At 150 euro per share, Suzlon has indeed paid a higher price for the deal, says Karthik Sadagopan, an analyst with KJMC Capital Market Services. However, the deal gives Suzlon a global footprint and an access to REpowers clients, which is likely to offset the negative impact in the long run, he said.
The race for REpower kicked off in February this year, when Suzlon launched a 1021 million euros (almost Rs 6,000 crore) counter bid for REpower Systems AG, besting Areva SAs earlier bid. The all-cash offer of 126 euros per share topped Arevas offer of 105 euros per share. Suzlons last bid for REpower was 150 euros per share. Suzlons initial bid would have been ideal, and would have given the company the required leap, Sadagopan added. But when the company announced at a recent analyst meet that it would go for a GDR and an FCCB issue to fund its buy, the companys stock came under tremendous pressure. At one point, the Suzlon stock was trading 16% lower, Sadagopan said.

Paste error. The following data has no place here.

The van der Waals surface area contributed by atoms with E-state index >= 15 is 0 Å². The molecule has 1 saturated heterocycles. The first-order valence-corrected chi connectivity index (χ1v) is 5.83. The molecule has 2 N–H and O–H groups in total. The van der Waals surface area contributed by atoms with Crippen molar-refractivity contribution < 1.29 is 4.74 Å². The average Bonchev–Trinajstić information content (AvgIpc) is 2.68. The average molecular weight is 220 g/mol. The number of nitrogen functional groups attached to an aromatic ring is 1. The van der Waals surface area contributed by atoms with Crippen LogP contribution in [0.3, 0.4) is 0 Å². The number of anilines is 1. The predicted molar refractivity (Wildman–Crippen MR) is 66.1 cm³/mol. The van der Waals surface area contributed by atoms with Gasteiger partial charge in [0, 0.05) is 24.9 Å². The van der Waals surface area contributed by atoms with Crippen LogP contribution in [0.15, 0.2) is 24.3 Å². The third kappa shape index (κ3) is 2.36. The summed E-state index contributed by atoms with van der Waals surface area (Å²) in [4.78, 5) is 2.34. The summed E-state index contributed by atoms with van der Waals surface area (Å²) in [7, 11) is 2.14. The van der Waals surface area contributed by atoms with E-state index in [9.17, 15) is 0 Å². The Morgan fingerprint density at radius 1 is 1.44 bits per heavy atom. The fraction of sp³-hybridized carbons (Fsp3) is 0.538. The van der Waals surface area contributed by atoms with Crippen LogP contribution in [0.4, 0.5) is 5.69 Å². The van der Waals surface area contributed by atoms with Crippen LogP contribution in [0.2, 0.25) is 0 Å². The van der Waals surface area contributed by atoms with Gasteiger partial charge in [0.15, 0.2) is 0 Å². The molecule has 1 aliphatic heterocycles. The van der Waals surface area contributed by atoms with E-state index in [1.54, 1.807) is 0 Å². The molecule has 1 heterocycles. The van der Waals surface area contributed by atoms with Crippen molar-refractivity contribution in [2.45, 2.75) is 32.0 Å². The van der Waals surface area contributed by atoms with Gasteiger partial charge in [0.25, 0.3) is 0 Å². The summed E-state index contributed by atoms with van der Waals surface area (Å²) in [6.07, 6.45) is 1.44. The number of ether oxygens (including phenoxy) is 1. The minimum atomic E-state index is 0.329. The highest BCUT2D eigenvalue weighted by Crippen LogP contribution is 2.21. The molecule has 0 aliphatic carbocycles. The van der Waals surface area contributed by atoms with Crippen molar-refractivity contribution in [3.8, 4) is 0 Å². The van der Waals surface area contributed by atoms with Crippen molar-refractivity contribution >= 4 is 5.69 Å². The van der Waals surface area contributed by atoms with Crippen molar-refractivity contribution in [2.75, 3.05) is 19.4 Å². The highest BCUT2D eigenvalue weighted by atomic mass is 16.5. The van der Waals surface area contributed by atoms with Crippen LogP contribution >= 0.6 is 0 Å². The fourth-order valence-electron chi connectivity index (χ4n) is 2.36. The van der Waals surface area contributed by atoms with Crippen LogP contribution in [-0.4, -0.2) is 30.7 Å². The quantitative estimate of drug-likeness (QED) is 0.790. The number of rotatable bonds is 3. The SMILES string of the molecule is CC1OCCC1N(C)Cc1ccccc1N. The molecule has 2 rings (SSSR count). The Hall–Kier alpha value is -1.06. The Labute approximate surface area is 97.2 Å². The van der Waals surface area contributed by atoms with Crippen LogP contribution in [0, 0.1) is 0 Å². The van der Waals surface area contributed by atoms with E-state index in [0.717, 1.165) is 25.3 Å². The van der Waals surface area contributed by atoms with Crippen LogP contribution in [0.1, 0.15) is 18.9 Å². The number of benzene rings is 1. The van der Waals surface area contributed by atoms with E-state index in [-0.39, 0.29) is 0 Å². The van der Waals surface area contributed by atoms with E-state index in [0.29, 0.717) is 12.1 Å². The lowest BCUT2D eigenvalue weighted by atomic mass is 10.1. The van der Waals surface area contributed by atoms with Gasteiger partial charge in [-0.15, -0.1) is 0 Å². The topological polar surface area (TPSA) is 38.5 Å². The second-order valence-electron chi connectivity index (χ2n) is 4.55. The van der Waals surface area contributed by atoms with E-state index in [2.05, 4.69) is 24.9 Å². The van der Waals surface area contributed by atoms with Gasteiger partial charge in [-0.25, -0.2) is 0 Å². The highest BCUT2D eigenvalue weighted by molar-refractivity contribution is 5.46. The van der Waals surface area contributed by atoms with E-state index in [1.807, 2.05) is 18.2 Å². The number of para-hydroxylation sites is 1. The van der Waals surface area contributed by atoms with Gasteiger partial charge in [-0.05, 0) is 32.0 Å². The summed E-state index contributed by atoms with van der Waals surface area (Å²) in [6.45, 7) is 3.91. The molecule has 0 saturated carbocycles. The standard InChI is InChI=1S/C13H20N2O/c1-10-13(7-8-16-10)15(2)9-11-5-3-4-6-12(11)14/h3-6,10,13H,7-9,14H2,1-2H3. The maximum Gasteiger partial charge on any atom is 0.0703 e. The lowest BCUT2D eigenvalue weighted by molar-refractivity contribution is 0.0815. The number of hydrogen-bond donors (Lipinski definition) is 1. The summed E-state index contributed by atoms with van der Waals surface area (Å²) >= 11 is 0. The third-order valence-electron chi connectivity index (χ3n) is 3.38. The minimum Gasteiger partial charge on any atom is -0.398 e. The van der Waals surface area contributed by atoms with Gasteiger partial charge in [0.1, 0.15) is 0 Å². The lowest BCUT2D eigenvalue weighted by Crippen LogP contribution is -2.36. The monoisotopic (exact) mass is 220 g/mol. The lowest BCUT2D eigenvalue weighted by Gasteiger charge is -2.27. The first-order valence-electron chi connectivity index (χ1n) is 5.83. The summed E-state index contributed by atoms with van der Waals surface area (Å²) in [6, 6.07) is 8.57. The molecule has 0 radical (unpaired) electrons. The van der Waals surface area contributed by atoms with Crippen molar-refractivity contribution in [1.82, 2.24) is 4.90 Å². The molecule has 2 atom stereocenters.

But the key to the deal is that by getting around just 24% direct interest in the company, Suzlon has managed to control over 60% of the voting capital, says Mehul Mukati of Emkay Share & Stock Brokers. At 150 euros, Suzlon would have overstretched, but this is not going to happen all on a sudden. Suzlon has bought 7.7 % from the open market for 100 million euros, and expects to buy another 10-15%, for another 150 million euros. For Suzlon, the outflow of funds for Arevas holding will take effect after one year, while the same will take effect for Martimer after two years. This means that Suzlon has got the voting rights, but has deferred its payments. Even if it got REpower for its initial bid, it would not have had control over the company, Mukati adds.
...stock surges 19%